...the little hummingbirds belly up to the feeders in rapid succession. I'm recognizing different markings on different birds. This little guy hangs around a lot, though, and I've been wondering if he's trying to be territorial with the feeder as he sits on a branch and looks at the feeder, looks around, and then back at the feeder again. Or maybe he's looking at me? Amazing as it is to consider, there are a couple of the birds which I think are adolescent, because they are even more impossibly tiny than the mature ones. They are all amazingly cute. I watched this guy sitting on a branch and guarding the feeder while I talked on the phone to customers Monday. He scratched his head with his right foot, and he tidied up his bill on the branch of the tree.
Lately I've been seeing at least one Ruby Throated male, too, and he's quite stunning. It's amazing how crisp and vibrant his markings are.
They are so lovely. It's a delight to see them. Their sweet, ethereal beauty has been an anodyne to the miseries of the late-summer heat. The coming of the Fall will not be an undiluted pleasure, as I will be sad for them to continue their journey to South America. But I'll look forward to them next year.
...my electric bill has. Previous bill was $350. Yup. Ouch.
The first full month with the insulation in the attic and the new windows has seen the bill fall to $298. I want to thank Matt and aepilot_jim and-- of course-- Himself for helping to make the house more comfortable and the bills ultimately more manageable. Next step will be to get someone in to put insulation under the flooring, and I think this house will be very cozy indeed from here on out.
It's nice to not sweat just sitting in one spot here, now.
Just the same, I'm looking forward to a break in this horrible heat.
Sunday, Puppy Sunday: faster than the human camera can see
I don't catch her tongue with the camera very often. Like lots of things about Praline, her petal-like tongue is actually a dainty thing. Cute little bandit girlie. She's a fierce little killer, but she is otherwise innocent and amazingly sweet.
If you work in the service industry as a contractor...
While I totally respect your individuality and your madcap joie-de-vivre, please don't go to a customer's home wearing a t-shirt like this, or any variation thereon:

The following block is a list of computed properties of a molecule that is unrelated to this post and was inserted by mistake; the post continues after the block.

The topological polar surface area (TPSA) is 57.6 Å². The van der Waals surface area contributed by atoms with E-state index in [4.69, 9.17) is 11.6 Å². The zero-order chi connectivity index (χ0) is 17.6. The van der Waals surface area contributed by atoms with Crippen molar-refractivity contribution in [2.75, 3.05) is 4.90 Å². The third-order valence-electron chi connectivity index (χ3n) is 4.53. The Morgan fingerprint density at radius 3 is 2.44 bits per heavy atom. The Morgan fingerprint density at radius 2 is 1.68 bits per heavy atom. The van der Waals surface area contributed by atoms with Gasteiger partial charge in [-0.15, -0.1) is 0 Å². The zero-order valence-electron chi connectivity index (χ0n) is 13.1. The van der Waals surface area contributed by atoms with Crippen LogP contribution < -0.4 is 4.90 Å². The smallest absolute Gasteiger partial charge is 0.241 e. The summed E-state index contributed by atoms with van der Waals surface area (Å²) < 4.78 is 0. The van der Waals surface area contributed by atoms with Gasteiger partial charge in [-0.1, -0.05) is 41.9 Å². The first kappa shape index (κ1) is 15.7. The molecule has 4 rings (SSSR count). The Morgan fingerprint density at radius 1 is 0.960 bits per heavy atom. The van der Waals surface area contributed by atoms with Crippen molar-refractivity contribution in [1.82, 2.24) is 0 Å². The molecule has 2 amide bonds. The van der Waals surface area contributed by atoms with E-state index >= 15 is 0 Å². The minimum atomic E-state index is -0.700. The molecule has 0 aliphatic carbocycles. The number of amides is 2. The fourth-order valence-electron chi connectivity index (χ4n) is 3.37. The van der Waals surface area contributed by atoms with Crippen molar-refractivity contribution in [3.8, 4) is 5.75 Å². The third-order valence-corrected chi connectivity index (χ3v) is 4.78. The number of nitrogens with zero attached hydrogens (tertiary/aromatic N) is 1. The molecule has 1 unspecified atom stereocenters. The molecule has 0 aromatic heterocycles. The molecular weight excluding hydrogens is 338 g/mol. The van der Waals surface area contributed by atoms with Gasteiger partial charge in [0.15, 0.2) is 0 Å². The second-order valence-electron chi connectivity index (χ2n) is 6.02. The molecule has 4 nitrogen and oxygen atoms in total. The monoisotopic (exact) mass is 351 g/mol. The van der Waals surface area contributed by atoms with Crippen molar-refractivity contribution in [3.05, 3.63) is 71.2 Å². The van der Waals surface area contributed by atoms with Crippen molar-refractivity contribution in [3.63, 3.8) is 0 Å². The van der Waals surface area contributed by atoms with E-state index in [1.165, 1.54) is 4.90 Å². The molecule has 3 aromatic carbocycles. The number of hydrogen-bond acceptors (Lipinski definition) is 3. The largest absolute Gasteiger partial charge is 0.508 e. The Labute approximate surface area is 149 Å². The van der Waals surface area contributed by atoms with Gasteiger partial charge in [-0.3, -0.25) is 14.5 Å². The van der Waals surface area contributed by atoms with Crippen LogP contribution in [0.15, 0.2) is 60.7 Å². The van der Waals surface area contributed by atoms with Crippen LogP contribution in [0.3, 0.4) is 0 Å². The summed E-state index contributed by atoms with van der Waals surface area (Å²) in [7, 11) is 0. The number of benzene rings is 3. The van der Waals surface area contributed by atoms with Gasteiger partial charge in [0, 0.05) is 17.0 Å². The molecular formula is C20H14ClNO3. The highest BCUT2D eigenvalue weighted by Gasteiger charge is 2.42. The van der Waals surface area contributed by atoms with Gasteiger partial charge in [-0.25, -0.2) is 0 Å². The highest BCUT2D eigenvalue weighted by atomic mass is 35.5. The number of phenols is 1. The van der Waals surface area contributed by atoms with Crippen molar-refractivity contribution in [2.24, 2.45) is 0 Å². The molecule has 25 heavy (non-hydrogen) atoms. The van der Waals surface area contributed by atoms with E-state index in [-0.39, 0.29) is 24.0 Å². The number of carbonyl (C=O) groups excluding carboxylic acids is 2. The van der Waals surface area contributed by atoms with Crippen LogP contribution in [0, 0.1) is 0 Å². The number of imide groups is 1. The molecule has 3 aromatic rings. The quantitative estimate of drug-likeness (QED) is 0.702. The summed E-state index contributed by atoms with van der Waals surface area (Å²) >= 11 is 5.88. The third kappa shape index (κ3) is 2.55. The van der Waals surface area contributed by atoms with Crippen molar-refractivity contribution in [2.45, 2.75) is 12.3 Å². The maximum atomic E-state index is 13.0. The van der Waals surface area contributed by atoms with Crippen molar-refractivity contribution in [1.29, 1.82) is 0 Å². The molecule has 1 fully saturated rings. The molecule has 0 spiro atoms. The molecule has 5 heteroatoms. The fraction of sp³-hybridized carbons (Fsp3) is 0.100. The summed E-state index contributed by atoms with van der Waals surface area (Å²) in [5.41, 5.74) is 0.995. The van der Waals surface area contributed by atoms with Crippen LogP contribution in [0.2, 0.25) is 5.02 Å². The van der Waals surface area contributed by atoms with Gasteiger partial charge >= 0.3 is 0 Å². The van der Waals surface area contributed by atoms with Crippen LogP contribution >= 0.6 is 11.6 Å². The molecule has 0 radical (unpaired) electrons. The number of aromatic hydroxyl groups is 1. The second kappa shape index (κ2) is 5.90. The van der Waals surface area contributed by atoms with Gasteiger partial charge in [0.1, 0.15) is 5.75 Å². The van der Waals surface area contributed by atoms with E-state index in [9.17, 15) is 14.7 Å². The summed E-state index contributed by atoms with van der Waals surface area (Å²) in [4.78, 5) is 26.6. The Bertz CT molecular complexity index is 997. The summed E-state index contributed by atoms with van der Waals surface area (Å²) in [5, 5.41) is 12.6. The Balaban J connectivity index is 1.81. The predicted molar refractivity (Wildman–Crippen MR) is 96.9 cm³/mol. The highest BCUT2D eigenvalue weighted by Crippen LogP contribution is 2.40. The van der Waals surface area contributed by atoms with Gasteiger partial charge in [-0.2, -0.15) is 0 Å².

Somewhere in a sad little veal-cube, a customer service rep is fielding a call from a humour-impaired customer about your stink bait shirt. I know it sounds unlikely, but it's twue. It's twue. It's all twue.
... and of all the new young singers in my lifetime, no one has embodied the same velvety soulfulness as Sarah until Amy Winehouse. She had her own style, but it was very much a nod to the great mid-twentieth century singers of jazz and blues.
Here she is in 2006 on Jools Holland singing the standard torch song "TEnderly." She was 22 at the time.
Have you heard of wrap rage or package rage? Chances are, if you are like me, you've experienced same at one point.
Once my Rebel XT was back up and running, last week I found some dear friends' photos-- mostly of their chillins on an outing-- from about a year ago. I thought I'd put these on a data stick and give that to them so they'd have that to keep for themselves. The memory stick was in a plastic bubble that was surrounded by a field of cardboard. Easy peasey, right? Just tear off the cardboard and open the little plastic oyster shell casing around the device, right?
Wrong. The carboard was plasticized and nigh unwrappable, since I was home alone with no handy gorilla to tear into it, I got out a razor-sharp blade and sliced into it, even then with great difficulty, and I considered how easily one might cut oneself in attempt to get into one of these infuriating bits of plastic.
I understand the theft-control aspect of this, but I think they go a little overboard with the packaging. It's getting so that even those little condiment packages for ketchup and packets of hair conditioner-- things that always have the "tear here" notch cut in-- lots of those are nigh impossible to get into without scissors these days.
One bit of package design I find endlessly delightful is the blister pack. You know the ones-- where you pop the little tablet through a foil-backed package with little bubble-wrap style compartments containing the goodies. If I had a web site, the buttons would be blister-pack pill dispensers-- they are so cute! Nice to think of some 20th century packaging to wash away the bitter tang of packaging gone wrong. Come to think of it, something in one of those little blister packs might help take away wrap rage altogether. ;P
Last week in Fort Worth, someone came home to find a burglar in their house.
The residents of the home had been away registering their kids for school. They returned to find a man in their house, holding one of their televisions. Two men in the family struggled with the burglar, one placing him in a choke hold until he became unresponsive, and he was taken to hospital where he was soon pronounced dead. The burglar lived on the same block as the home he robbed.